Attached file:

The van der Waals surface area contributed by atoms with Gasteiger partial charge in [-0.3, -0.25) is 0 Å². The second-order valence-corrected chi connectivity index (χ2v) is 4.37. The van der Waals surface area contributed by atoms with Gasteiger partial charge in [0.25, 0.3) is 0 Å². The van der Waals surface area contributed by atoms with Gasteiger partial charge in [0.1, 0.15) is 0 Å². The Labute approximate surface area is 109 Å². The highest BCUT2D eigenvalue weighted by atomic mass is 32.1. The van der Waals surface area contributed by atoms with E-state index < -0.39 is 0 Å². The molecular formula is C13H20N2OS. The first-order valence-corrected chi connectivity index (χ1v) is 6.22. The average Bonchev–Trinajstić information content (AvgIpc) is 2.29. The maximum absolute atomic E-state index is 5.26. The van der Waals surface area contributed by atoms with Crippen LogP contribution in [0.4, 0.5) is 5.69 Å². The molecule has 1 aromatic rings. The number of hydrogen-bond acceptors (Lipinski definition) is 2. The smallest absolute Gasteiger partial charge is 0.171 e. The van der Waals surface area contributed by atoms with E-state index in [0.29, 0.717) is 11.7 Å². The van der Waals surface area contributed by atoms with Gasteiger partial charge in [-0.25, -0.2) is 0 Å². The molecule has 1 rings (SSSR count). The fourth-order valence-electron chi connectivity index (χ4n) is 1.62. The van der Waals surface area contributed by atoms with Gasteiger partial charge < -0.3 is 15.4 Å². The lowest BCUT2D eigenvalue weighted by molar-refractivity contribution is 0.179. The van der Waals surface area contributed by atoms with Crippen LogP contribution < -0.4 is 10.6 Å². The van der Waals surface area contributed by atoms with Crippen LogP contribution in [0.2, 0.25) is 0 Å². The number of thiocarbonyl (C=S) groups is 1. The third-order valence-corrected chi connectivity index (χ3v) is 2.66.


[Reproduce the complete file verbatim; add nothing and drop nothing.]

The van der Waals surface area contributed by atoms with Gasteiger partial charge in [-0.3, -0.25) is 0 Å². The second-order valence-corrected chi connectivity index (χ2v) is 4.37. The van der Waals surface area contributed by atoms with Gasteiger partial charge in [0.25, 0.3) is 0 Å². The van der Waals surface area contributed by atoms with Gasteiger partial charge in [0.1, 0.15) is 0 Å². The Labute approximate surface area is 109 Å². The highest BCUT2D eigenvalue weighted by atomic mass is 32.1. The van der Waals surface area contributed by atoms with E-state index < -0.39 is 0 Å². The molecular formula is C13H20N2OS. The first-order valence-corrected chi connectivity index (χ1v) is 6.22. The average Bonchev–Trinajstić information content (AvgIpc) is 2.29. The maximum absolute atomic E-state index is 5.26. The van der Waals surface area contributed by atoms with Crippen LogP contribution in [0.4, 0.5) is 5.69 Å². The molecule has 1 aromatic rings. The number of hydrogen-bond acceptors (Lipinski definition) is 2. The smallest absolute Gasteiger partial charge is 0.171 e. The van der Waals surface area contributed by atoms with E-state index in [0.29, 0.717) is 11.7 Å². The van der Waals surface area contributed by atoms with Gasteiger partial charge in [-0.25, -0.2) is 0 Å². The molecule has 1 rings (SSSR count). The fourth-order valence-electron chi connectivity index (χ4n) is 1.62. The van der Waals surface area contributed by atoms with Gasteiger partial charge < -0.3 is 15.4 Å². The lowest BCUT2D eigenvalue weighted by molar-refractivity contribution is 0.179. The van der Waals surface area contributed by atoms with Crippen LogP contribution < -0.4 is 10.6 Å². The van der Waals surface area contributed by atoms with Crippen LogP contribution in [0.2, 0.25) is 0 Å². The number of thiocarbonyl (C=S) groups is 1. The third-order valence-corrected chi connectivity index (χ3v) is 2.66.